Standout lyric: “The Nike Kanyes tan, he whipping eight yams/ The cook smoke, he whipped this shit for eight grams/ Forty in the waistband/ Pussy nigga I ain’t playing, no, we ain’t playing/ Wait, you got hit, devil’s something/ You ain’t playing, now you need an escape plan/ Wait, I know a snake, we don’t shake hands/ He got his face blan’d then I went to Ruth’s Chris and ate lamb”
Westside Gunn has been the face of Griselda Records but even he will tell you that his brother, Conway The Machine, is the superior rapper. That’s no knock on Westside though — it’s just the reality of how good Conway is. The Machine is a godsend to fans who miss the glory days of grimy, New York street rap. Unlike the similarly styled Roc Marciano or Ka, who were both vets that experienced a career resurgence, Conway is a new entity bringing back and evolving a classic sound. And he’s delivering it all with bars that’ll give listeners severe screwface.
“Cooked In Hell’s Kitchen,” which gained new life thanks to a music video, is the perfect crash course for what Conway brings to the table. But to get the full lesson, 2016’s Reject 2 is essential listening, with the Buffalo MC unleashing an array of witty punchlines to satisfy any fan of lyricism.
IDK (formerly known as Jay IDK)
Standout lyric: “They ain’t tryna build till they see the hammer/ Nigga, I got bills, I can’t see Havana/ While you in Miami, I’ll be Peter Panning/ Planning how I’m bout to shine like a piece of patent/ Money low, on my grind, gotta keep it stacking/ Heat off, cold as fuck, light the stove with matches/ Wake up, turn to robbing like I’m friends with Batman”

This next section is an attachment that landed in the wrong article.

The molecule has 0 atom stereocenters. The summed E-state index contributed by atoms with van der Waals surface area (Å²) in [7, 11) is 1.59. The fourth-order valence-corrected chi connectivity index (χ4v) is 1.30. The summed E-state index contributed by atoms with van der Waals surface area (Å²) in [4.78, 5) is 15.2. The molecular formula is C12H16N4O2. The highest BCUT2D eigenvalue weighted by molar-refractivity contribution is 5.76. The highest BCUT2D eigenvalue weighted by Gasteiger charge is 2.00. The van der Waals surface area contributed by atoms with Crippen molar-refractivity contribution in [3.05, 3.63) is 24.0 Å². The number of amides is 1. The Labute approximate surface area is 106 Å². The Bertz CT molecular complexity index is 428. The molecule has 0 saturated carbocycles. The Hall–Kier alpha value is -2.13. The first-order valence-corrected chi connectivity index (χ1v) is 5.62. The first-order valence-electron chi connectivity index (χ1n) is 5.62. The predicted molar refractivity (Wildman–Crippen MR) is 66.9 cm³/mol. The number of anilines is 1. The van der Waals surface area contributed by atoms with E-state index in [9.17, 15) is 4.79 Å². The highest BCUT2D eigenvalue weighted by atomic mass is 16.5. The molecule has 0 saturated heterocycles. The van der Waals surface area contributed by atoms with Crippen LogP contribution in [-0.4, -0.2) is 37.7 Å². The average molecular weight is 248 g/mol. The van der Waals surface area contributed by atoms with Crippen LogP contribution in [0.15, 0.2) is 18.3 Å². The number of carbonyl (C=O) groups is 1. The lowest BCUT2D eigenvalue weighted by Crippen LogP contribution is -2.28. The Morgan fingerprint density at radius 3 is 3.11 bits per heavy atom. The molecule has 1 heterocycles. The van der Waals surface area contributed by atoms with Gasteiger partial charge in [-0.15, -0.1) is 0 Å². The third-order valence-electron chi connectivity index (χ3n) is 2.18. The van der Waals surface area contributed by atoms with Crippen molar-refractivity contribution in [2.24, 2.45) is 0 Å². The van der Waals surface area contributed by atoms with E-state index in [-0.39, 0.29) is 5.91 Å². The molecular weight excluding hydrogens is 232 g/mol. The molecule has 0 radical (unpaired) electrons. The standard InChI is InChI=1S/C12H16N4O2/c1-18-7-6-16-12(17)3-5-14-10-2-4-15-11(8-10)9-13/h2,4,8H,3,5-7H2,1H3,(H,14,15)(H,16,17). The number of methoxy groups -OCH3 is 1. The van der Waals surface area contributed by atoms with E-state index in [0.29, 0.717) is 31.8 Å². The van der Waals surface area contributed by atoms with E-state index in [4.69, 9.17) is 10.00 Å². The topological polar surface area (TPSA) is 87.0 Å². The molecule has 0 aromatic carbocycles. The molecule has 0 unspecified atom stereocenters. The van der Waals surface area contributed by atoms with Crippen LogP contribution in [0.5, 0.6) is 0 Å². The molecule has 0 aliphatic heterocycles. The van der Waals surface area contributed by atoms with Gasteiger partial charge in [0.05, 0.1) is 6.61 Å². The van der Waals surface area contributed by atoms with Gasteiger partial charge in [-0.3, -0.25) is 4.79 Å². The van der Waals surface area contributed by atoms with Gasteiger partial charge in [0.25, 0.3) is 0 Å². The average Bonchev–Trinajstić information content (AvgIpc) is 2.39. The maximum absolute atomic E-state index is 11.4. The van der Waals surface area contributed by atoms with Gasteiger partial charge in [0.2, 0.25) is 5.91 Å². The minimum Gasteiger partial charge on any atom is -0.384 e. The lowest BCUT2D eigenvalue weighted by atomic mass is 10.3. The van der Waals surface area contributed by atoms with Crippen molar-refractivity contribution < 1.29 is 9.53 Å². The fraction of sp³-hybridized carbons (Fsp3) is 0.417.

IDK, which stands for Ignorantly Delivering Knowledge, has been one of the most conceptually creative artists to emerge in Hip Hop over the past five years. The Maryland rapper has subverted popular tropes in Hip Hop on his past two albums, 2015’s SubTrap and 2016’s The Empty Bank, to use what’s hot and still be lyrical — think Kendrick Lamar’s “Swimming Pools (Drank).”
The latter LP, Empty Bank, hides tales about the pitfalls of money under the guise of boastful bangers about the almighty dollar (e.g. the above track “A Boy’s Innocence”). IDK recently inked a deal with Adult Swim, so his come-up could be imminent. But in the meantime, there’s plenty of great work in his back catalog worth exploring.
Standout lyric: “Can’t see the floor, elevator where the steps at/ James Bond, nah, James Harden with the step back/ No D, Niggas playing foul, where the techs at?/ That’s cool, wave the 30 round, where the TECs at?/ Better get back, better get you a jetpack/ They shoot where the ref at/ They shoot at your Jefe/ They leaving ’em stank like Pepé Le Pew/ They just put a hole in his Pepe/ I go where the check at/ Margiella gorilla, they kill a nigga for a thrill, they feel it now, cool”
J. Cole caught plenty of observers off guard when he signed J.I.D earlier this year. Although the Atlanta rapper was little known to most of the Hip Hop world, anyone who’d experienced the work of his Spillage Village collective could see why Cole wanted to make him part of the Dreamville family.
J.I.D is a wizard with the pen. And with his nasty flow, he regularly creates magic. For a sample, just listen to his opening verse on “D/vision” featuring fellow SV members and Dreamville signees EarthGang. J.I.D’s always had the technical acumen, but he finally got a chance to expand his wings on his Dreamville debut, The Never Story, and did so with great results. For anyone in search of bars, J.I.D is a must-add to a Hip Hop head’s listening rotation.
Standout lyric: “Born with a man-made disease God couldn’t diagnose/ Fat lady singing in the nursery room I’ve been dying slow/ They saying maybe it’s all in your mind, maybe it’s all in your mind/ You went away to get yours, and now you’re all into mine/ I call it a glitch in the Matrix, a flaw in design/ When the laws of the land and the laws of man intertwine”